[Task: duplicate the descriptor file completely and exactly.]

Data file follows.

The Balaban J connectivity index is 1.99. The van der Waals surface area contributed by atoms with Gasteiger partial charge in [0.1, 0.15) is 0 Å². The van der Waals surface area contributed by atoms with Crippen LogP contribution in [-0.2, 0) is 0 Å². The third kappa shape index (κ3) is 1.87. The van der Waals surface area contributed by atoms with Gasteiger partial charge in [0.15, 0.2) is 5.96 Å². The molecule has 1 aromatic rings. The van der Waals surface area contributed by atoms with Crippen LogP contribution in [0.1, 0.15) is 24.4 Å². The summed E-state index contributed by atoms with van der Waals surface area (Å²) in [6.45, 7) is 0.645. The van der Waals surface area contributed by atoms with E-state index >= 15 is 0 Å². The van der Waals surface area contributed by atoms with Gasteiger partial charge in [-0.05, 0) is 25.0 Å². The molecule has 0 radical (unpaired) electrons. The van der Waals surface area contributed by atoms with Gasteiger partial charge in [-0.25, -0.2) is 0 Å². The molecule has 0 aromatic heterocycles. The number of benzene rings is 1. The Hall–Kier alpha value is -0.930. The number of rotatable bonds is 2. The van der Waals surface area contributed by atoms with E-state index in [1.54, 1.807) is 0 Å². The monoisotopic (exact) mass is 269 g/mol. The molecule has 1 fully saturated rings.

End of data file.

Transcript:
The Balaban J connectivity index is 1.99. The van der Waals surface area contributed by atoms with Gasteiger partial charge in [0.1, 0.15) is 0 Å². The van der Waals surface area contributed by atoms with Crippen LogP contribution in [-0.2, 0) is 0 Å². The third kappa shape index (κ3) is 1.87. The van der Waals surface area contributed by atoms with Gasteiger partial charge in [0.15, 0.2) is 5.96 Å². The molecule has 1 aromatic rings. The van der Waals surface area contributed by atoms with Crippen LogP contribution in [0.1, 0.15) is 24.4 Å². The summed E-state index contributed by atoms with van der Waals surface area (Å²) in [6.45, 7) is 0.645. The van der Waals surface area contributed by atoms with E-state index >= 15 is 0 Å². The van der Waals surface area contributed by atoms with Gasteiger partial charge in [-0.05, 0) is 25.0 Å². The molecule has 0 radical (unpaired) electrons. The van der Waals surface area contributed by atoms with Gasteiger partial charge in [-0.25, -0.2) is 0 Å². The molecule has 0 aromatic heterocycles. The number of benzene rings is 1. The Hall–Kier alpha value is -0.930. The number of rotatable bonds is 2. The van der Waals surface area contributed by atoms with E-state index in [1.54, 1.807) is 0 Å². The monoisotopic (exact) mass is 269 g/mol. The molecule has 1 fully saturated rings.